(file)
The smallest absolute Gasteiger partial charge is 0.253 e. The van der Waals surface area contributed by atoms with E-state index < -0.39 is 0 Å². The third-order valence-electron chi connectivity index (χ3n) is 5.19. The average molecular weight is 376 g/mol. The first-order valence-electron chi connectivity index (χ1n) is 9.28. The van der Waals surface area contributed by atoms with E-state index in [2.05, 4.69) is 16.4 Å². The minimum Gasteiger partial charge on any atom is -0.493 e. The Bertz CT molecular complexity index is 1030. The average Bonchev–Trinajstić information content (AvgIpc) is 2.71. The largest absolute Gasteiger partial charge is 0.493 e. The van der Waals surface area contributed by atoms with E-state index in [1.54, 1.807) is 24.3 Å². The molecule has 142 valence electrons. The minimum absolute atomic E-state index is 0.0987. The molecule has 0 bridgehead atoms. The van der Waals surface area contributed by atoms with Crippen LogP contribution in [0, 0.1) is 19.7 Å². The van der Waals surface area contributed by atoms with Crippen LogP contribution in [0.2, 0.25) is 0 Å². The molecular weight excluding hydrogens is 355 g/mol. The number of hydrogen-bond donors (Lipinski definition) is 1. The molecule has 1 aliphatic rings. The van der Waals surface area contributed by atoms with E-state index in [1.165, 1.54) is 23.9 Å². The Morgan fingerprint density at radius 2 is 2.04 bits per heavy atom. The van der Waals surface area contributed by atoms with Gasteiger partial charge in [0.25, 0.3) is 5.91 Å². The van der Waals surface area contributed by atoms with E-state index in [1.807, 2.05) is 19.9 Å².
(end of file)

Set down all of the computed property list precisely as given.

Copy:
The smallest absolute Gasteiger partial charge is 0.253 e. The van der Waals surface area contributed by atoms with E-state index < -0.39 is 0 Å². The third-order valence-electron chi connectivity index (χ3n) is 5.19. The average molecular weight is 376 g/mol. The first-order valence-electron chi connectivity index (χ1n) is 9.28. The van der Waals surface area contributed by atoms with E-state index in [2.05, 4.69) is 16.4 Å². The minimum Gasteiger partial charge on any atom is -0.493 e. The Bertz CT molecular complexity index is 1030. The average Bonchev–Trinajstić information content (AvgIpc) is 2.71. The largest absolute Gasteiger partial charge is 0.493 e. The van der Waals surface area contributed by atoms with E-state index in [1.54, 1.807) is 24.3 Å². The molecule has 142 valence electrons. The minimum absolute atomic E-state index is 0.0987. The molecule has 0 bridgehead atoms. The van der Waals surface area contributed by atoms with Crippen LogP contribution in [0, 0.1) is 19.7 Å². The van der Waals surface area contributed by atoms with Crippen LogP contribution in [0.2, 0.25) is 0 Å². The molecular weight excluding hydrogens is 355 g/mol. The number of hydrogen-bond donors (Lipinski definition) is 1. The molecule has 1 aliphatic rings. The van der Waals surface area contributed by atoms with E-state index in [1.165, 1.54) is 23.9 Å². The Morgan fingerprint density at radius 2 is 2.04 bits per heavy atom. The van der Waals surface area contributed by atoms with Gasteiger partial charge in [0.25, 0.3) is 5.91 Å². The van der Waals surface area contributed by atoms with E-state index in [1.807, 2.05) is 19.9 Å².